First Ever Cure4Cancer Conference Hosted In New York

Global stakeholders convene at the Asia Society in New York to advance Global Health Equity and Harmonization

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Memorial Sloan Kettering Cancer Center (MSK), the Chinese Thoracic Oncology Group (CTONG), and Asia Society Policy Institute (ASPI) co-hosted the first Cure4Cancer conference in December 2023 at the Asia Society in New York City.

Who Attended the Conference?

Cancer experts, public health leaders, CEOs of major biotechnology companies and hospitals, patient advocacy groups, and cancer survivors joined together to discuss their strategies to advance global health equity.

What is Cure4Cancer?

Cure4Cancer is an international movement that brings together patients, clinicians, scientists, policymakers, regulators, industry, philanthropy, the media, and other closely related stakeholders to work together in the global fight against cancer. This conference welcomed over 200 industry experts to move the global society closer to accomplishing the objective.

Conference Highlights

Opening Remarks

The conference began with opening remarks from Bob Li, MD and MSK’s Physician Ambassador to China and Asia-Pacific. He spoke of the importance of global cooperation, including U.S.-China collaboration, to find a cancer cure. “The United States and China are major victims of cancer,” said Dr. Li. “The two countries that share the highest burden and represent almost 38% of cancer deaths.”

He said many of these lives could be saved if the two countries  collaborated on clinical trials, as reported in  the Cure4Cancer task force’s recent report, “Advancing Global Health Equity: Enhancing Clinical Trials Access and Cooperation to Save Lives from Cancer.”   

Shelly Anderson, MPM and MSK’s Hospital President and Lisa DeAngelis, MD and MSK’s Chief Physician Executive, joined Dr. Li and fellow leaders on stage to share their perspectives to advance the mission.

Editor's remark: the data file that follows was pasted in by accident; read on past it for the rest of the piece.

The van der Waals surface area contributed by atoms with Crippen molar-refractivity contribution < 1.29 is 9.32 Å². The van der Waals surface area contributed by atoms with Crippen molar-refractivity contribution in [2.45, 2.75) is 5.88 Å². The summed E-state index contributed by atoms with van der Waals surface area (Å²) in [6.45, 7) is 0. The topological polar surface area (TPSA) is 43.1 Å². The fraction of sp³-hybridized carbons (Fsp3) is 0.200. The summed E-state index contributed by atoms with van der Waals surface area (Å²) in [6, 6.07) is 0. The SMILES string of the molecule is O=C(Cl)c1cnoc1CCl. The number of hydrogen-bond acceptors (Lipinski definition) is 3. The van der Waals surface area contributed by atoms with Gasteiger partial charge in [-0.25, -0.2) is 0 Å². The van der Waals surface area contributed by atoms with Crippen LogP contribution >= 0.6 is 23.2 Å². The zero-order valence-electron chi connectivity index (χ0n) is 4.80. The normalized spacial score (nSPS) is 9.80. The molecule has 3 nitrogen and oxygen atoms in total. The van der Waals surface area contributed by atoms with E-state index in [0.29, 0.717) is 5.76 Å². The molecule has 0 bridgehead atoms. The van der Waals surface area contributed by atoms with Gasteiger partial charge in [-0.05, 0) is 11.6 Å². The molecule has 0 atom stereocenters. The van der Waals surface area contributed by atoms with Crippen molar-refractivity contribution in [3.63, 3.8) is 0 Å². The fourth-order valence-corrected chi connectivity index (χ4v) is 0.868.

“To accelerate clinical trials, it is essential that we collaborate with multiple stakeholders worldwide. That is what is truly unique about Cure4Cancer,” said Shelly Anderson. “We have academia, government, media, advocacy, think tanks, philanthropy, all coming together because it takes a village.”   

Dr. Lisa DeAngelis added, “Ending cancer has been MSK’s singular mission since 1884, and clinical trial R&D is central to the mission. It is the soul of the Cure4Cancer international movement.”

Following the opening remarks, there were a series of panel discussions about critical issues.

International Regulatory Harmonization and Collaboration for Accelerating Cancer Cures.

Larry Norton, Senior Vice President, Office of the President, MSK, noted that one of the greatest hinderances to global regulatory harmonization today is the lack of clinical trial data sharing across borders. The first panel emphasized the need to collaborate, especially since there is a 6-12 month lag in regulatory approval that exists between the U.S. and other countries and in many other cases it can be as much as 2 to 3 years.

The panel also stressed the importance of including low-income countries, because they do not have the opportunities to involve themselves in clinical trials. Additionally, by expanding access to more participants and fostering data sharing across borders, the clinical trial treatment development process will be accelerated.

Promoting Patient-Centric Clinical Trials 

When discussing how clinical trials can be improved for patients, Simon Powell, Chairman of the Department of Radiation Oncology at MSK, noted: “Patients want answers, they want answers and they want them quickly. In picking up on a theme from earlier, our role as physicians in a clinic is to design the trials so they are not massively cumbersome and can be executed in a reasonable timeframe.” Lillian Leigh agreed: “Inclusion of patient and care-givers voices in clinical trials is so important.”  

Expanding Global Health Equity in Clinical Trail Access and Participation

The third panel shared examples of the benefits of collaboration and the potential going forward. Tolulope Adewole, MD and managing director of the Nigerian Sovereign Investment Authority’s Medserv, shared his experience. “There was a study at the University of Chicago, and they couldn’t get enough people, but they came to MedServ and within six months we were able to recruit 60 people for them,” said Adewole. “With collaboration, we will actually get faster and be able to treat people.”

The 6th Annual MSK-CTONG Symposium

The Cure4Cancer team then hosted the 6th annual MSK-CTONG symposium, which featured five scientific panels, including medical professionals from Australia, Brazil, Chile, China, Nigeria, Switzerland, U.K. and the U.S. Topics ranged from leveraging artificial intelligence in oncology to clinical trial training and education to advance towards the goal of global health equity.

Previous MSK-CTONG Meetings’ Recaps